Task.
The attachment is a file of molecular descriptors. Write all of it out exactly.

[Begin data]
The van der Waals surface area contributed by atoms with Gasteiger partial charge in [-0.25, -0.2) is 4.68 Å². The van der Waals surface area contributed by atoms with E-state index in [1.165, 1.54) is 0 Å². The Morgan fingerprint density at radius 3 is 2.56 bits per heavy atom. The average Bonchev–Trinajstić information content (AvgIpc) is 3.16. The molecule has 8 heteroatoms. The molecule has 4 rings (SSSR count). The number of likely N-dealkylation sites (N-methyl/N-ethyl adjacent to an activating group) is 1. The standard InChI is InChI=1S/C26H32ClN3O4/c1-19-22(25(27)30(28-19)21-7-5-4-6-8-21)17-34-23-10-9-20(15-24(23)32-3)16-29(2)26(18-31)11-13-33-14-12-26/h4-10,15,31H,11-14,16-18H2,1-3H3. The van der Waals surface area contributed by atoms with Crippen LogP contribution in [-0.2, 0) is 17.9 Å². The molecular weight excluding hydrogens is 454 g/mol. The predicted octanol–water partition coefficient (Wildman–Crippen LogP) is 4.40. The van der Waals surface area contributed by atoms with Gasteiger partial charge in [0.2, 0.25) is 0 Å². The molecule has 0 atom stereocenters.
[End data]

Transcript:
The van der Waals surface area contributed by atoms with Gasteiger partial charge in [-0.25, -0.2) is 4.68 Å². The van der Waals surface area contributed by atoms with E-state index in [1.165, 1.54) is 0 Å². The Morgan fingerprint density at radius 3 is 2.56 bits per heavy atom. The average Bonchev–Trinajstić information content (AvgIpc) is 3.16. The molecule has 8 heteroatoms. The molecule has 4 rings (SSSR count). The number of likely N-dealkylation sites (N-methyl/N-ethyl adjacent to an activating group) is 1. The standard InChI is InChI=1S/C26H32ClN3O4/c1-19-22(25(27)30(28-19)21-7-5-4-6-8-21)17-34-23-10-9-20(15-24(23)32-3)16-29(2)26(18-31)11-13-33-14-12-26/h4-10,15,31H,11-14,16-18H2,1-3H3. The van der Waals surface area contributed by atoms with Crippen LogP contribution in [-0.2, 0) is 17.9 Å². The molecular weight excluding hydrogens is 454 g/mol. The predicted octanol–water partition coefficient (Wildman–Crippen LogP) is 4.40. The van der Waals surface area contributed by atoms with Gasteiger partial charge in [0.2, 0.25) is 0 Å². The molecule has 0 atom stereocenters.